for a considerable time. At length he suffered us to resume our seats, although it was not possible for us to withdraw our eyes from his face. Suddenly thrusting his hand into a capacious pocket, he drew from its recesses a parcel of moderate size, which he proceeded slowly to untie. We were filled with curiosity, not unmingled with an undefined expectation of seeing something wonderful; but when we saw him draw forth first a beautiful gold watch and chain and hold it up, saying, 'This is for a good girl, named Bertha,' and then another, with the words, 'And this is for a good boy, named Willie,' our delight and gratitude knew no bounds.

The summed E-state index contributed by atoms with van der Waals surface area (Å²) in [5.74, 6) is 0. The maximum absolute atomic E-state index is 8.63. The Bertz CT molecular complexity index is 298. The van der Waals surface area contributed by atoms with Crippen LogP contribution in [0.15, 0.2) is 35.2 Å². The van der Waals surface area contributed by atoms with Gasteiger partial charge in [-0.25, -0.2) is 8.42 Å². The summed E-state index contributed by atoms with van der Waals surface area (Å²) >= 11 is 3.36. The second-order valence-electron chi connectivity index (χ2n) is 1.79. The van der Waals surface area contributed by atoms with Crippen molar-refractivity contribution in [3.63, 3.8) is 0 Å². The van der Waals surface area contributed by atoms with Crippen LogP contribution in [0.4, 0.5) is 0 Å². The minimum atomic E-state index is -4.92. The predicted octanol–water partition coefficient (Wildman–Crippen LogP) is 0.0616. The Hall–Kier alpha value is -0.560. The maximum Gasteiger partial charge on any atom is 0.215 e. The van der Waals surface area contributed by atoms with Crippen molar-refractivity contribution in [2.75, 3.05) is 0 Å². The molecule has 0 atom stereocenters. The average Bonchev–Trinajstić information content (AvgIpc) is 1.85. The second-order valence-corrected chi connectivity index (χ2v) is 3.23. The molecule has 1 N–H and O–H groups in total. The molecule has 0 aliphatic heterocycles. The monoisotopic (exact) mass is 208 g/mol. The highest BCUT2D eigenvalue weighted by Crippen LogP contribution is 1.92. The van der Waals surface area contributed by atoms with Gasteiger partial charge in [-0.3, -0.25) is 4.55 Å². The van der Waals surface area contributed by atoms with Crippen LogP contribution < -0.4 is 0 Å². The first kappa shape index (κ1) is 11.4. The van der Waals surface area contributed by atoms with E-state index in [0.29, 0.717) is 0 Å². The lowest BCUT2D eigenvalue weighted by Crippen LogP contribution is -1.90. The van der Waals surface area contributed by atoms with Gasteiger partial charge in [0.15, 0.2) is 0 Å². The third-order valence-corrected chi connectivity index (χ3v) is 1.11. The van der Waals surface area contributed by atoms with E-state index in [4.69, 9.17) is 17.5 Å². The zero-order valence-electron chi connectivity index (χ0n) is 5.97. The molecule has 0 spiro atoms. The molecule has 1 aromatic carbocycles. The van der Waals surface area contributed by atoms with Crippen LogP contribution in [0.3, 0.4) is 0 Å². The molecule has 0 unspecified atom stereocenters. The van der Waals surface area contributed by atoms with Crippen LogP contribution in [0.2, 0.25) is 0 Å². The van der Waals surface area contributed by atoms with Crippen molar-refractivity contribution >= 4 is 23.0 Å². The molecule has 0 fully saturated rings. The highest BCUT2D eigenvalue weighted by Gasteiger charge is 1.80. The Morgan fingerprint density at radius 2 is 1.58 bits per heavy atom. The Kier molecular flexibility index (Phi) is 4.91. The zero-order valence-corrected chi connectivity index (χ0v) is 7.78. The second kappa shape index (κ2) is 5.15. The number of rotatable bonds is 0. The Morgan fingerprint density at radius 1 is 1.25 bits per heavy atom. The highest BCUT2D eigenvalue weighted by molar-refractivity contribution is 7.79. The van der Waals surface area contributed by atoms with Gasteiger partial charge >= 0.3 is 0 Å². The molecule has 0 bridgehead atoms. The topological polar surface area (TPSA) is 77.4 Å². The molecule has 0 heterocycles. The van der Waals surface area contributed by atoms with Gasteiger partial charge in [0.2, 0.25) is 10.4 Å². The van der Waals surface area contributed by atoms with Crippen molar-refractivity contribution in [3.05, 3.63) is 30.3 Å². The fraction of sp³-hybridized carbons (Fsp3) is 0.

Our great-grandfather told us, in the course of remarks made almost at random, that he had been a great traveller, but he would not trouble us with his travels at present. He had come, he said, unexpectedly, and without announcing his approach—because his whole life had been a series of extraordinary surprises—to lay his bones beside those of his ancestors. His grandson, our father, had kindly given him permission to spend his last years, or days, as the case might be by his fireside; and our good mother did not object. In all probability he would not trouble us long; but be the time long or short, he would throw himself on the generosity of his young descendants, and ask for their guidance and protection.He lived with us for about two years in comparatively good health, showing only now and then the bodily weakness incidental to his great age. His mental faculties did not seem to fail him in the least, and his mind was at perfect peace. Occasionally he was overheard talking aloud when he thought himself to be alone, as if holding an animated conversation with an invisible individual, whom he called Dr. Junius or Julius. Either my sister or myself always accompanied him in his frequent strolls along the lovely